Yet as German gets taught less and less in high school – this year students from seven local schools competed in the annual essay contest – people from Buffalo aren’t as interested in visiting as Dortmunders are. Dortmund’s Foreign Society, which runs a second, more expensive, semester-long program, organizes stays for about 40 kids a year at schools like St. Joe’s Collegiate and Buffalo Seminary. If more families were willing to host, 125 could be placed.
Buffalo’s Dortmund Sister City President Joseph Roetter said there has been friendship, and the occasional romance, since the exchange’s mid-1970s beginnings. Some, like his daughter working as a university foreign study coordinator, were inspired to international careers.
High school exchanges open possibilities, said Roetter, a former City Honors teacher and exchange coordinator.
“It isn’t limited to Bailey Avenue or the Niagara River. It’s a big world out there and you can be successful in it,” Roetter said.
Next stop: Buffalo Place
Between bites of liverwurst at the café, Peinemann talked about his good friends in Buffalo. They’ve planned a trip out West together before too long. Connections like this are one way to help make up for the evil and fascism of the war. It still haunts the country and people like him who weren’t even around for it.
“So Buffalo is our Sister City,” said Peinemann. “I want to keep that. It’s not the city that’s important; it’s the people in the city who are important.”
As the parrot whistled from the cage beside us, café owner Sebastian Schröder came by with his smart phone to show us the Google link to one of the things he was proud to know about Buffalo.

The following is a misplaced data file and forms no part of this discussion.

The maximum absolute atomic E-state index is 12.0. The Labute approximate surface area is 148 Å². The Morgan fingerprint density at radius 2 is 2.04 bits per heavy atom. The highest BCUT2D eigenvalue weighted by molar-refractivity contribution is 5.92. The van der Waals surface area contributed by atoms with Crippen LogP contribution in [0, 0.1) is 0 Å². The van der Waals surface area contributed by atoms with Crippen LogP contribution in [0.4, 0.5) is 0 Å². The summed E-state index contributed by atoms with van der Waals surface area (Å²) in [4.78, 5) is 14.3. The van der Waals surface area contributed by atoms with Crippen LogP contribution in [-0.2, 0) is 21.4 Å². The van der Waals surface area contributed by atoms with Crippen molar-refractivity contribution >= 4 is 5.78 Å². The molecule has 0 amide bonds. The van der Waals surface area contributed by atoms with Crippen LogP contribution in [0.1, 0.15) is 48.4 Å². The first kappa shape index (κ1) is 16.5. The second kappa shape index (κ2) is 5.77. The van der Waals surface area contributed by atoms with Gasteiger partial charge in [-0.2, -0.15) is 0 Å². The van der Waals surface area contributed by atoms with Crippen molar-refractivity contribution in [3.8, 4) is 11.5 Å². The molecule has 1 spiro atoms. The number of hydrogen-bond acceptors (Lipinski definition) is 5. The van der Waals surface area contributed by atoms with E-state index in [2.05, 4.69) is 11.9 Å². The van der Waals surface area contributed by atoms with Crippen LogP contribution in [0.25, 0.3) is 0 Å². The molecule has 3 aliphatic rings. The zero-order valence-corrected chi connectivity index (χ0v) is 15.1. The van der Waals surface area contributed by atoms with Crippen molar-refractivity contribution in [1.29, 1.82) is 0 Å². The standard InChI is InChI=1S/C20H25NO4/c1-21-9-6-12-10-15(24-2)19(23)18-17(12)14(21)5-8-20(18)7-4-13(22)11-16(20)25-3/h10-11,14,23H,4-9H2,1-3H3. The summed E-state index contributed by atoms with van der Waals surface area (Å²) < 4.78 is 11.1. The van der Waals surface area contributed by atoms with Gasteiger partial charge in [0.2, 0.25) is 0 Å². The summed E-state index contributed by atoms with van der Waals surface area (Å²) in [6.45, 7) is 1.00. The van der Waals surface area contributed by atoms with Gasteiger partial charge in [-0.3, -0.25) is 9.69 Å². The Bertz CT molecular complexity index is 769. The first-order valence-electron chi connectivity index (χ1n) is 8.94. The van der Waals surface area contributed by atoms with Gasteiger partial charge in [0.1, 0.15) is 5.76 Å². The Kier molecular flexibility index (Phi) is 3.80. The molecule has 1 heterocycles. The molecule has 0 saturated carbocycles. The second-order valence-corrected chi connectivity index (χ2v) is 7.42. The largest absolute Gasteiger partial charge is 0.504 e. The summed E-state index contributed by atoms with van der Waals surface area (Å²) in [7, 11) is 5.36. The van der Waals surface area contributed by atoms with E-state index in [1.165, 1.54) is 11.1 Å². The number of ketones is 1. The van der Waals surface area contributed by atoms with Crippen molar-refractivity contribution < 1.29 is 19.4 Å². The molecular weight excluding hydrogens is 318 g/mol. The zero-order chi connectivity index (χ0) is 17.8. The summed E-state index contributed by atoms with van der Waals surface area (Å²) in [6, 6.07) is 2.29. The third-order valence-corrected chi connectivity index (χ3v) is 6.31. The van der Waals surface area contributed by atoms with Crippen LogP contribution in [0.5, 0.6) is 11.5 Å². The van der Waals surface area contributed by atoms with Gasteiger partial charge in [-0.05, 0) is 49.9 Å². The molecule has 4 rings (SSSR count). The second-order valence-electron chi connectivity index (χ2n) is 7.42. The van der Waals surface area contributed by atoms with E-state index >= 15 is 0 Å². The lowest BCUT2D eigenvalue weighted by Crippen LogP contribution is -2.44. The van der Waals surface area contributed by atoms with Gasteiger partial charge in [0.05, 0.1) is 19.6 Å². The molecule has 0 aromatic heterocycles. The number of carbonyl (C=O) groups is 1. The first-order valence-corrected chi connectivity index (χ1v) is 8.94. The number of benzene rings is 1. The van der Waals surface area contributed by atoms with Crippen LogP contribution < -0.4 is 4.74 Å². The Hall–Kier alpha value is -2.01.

A funny and real, grammatically correct English sentence about buffalo who live in Buffalo getting buffaloed conjured up by a UB philosophy professor: Buffalo buffalo buffalo Buffalo buffalo.
“We are partner cities since years here,” Schröder said. “I think we have a square over there and there’s a buffalo on it.”
“Platz von Buffalo” was our next stop. There it was, a few blocks away. Just outside a subway station’s glass atrium exit was a little buffalo sculpture and a blue street sign.
There are plans, Peinemann said, to move this across the street and build a new Sister City park beneath the old brewery and converted art gallery-cinema complex with the giant U on the roof.
That way, he said, it will join other little “platzes” that celebrate all of Dortmund’s eight sisters and what can happen when people turn empty buildings, businesses gone bad, and even the disappointment and heartbreak of war, into something better.